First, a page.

Amazon.com Widgets The Good Place (Michael L. Umphrey on gardening, teaching, and writing)

"Peace is not an absence of war; it is a virtue, a state of mind, a disposition for benevolence, confidence, justice. - Benedict Spinoza."

freedom and responsibility
     authors of their own lives

Ultimately, the debate about choice is not about markets but about character. Liberty and responsibility really do go together; it’s not just a platitude. The more freedom we have to control our lives, the more responsibility we have for how they turn out. In a world of constraints, learning to be happy with what you’re given is a virtue. In a world of choices, virtue comes from learning to make commitments without regrets. And commitment, in turn, requires self-confidence and self-knowledge.

“We are free to be the authors of our lives,” says Schwartz, “but we don’t know exactly what kind of lives we want to ‘write.’” Maturity lies in deciding just that. 

http://www.reason.com/0506/cr.vp.consumer.shtml


Posted by Michael L Umphrey
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©2005 Michael L. Umphrey

Rotary’s 10 virtues
     Common ground between world's six major religions

To develop Empower The Family as a turnkey project for Rotary clubs worldwide, a universal message has to be crafted that transcends geography, religious, racial, political, social and similar barriers. World Peace Parents turned to the world’s six major belief systems of Buddhism, Christianity, Confucianism, Hinduism, Islam, and Judaism, seeking such a message.  Accepted by 65% to 75% of the world’s population, common virtues embraced by these six belief systems for ten, twenty, even thirty centuries approaches universal acceptance.  A founder of a belief system that has endured the test of time, as these six have, must have taught basic virtues essential for harmonious, peaceful community living.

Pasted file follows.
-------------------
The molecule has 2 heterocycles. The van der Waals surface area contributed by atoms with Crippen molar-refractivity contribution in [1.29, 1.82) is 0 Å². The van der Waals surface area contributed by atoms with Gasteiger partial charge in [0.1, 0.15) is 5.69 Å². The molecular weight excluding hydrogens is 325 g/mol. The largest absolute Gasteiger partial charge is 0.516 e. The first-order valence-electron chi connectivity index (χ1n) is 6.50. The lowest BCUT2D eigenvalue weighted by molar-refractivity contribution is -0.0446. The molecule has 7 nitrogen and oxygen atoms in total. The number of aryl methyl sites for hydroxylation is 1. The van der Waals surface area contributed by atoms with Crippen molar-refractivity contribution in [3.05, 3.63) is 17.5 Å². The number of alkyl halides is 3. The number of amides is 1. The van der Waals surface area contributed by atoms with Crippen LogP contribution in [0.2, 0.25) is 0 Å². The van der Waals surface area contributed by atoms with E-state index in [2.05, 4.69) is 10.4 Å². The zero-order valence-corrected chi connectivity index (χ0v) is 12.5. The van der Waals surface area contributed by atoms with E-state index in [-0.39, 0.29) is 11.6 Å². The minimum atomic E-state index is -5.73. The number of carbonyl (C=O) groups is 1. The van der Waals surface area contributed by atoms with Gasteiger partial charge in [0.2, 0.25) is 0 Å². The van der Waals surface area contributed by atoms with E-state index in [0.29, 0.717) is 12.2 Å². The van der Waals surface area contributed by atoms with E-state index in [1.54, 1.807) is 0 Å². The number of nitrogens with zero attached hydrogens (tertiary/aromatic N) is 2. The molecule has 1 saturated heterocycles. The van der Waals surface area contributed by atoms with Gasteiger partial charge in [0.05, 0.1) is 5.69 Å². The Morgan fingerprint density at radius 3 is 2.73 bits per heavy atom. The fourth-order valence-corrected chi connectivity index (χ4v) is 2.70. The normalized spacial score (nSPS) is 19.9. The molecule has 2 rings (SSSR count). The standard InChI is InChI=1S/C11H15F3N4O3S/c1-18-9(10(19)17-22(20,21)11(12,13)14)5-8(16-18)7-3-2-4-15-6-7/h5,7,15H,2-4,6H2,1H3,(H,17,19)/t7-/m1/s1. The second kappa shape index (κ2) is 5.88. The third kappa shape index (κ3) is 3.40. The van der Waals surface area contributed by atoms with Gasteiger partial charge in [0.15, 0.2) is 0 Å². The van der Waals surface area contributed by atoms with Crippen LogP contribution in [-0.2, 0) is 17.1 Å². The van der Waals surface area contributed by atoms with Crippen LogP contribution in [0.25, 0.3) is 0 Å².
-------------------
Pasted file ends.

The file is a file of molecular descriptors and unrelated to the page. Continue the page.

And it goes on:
World Peace Parents engaged graduate students at Harvard Divinity School and Brigham Young University to research ten virtues common to these six belief systems and accepted by most world cultures, religions and societies. The “Ten Virtues” selected were:  Fairness, Family, Forgiveness, Free Agency, Love, Peace, Service, Trust, Truth, and Worship.  The results of the research to date:

“The founders of the six belief systems have common teachings, with some variations, for The Ten Virtues. The research was expanded to include the question: Do these six- belief systems teach that parents have a duty to teach their children? The short answer is yes.”


Posted by Michael L Umphrey
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©2005 Michael L. Umphrey

YA reading trends
     controversial trends

A new book for young adults focused on an oral sex orgy, Rainbow Party, from Simon & Schuster has triggered some controversy. Critics say the “cautionary tale” defense is a smoke screen.


Posted by Michael L Umphrey
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©2005 Michael L. Umphrey

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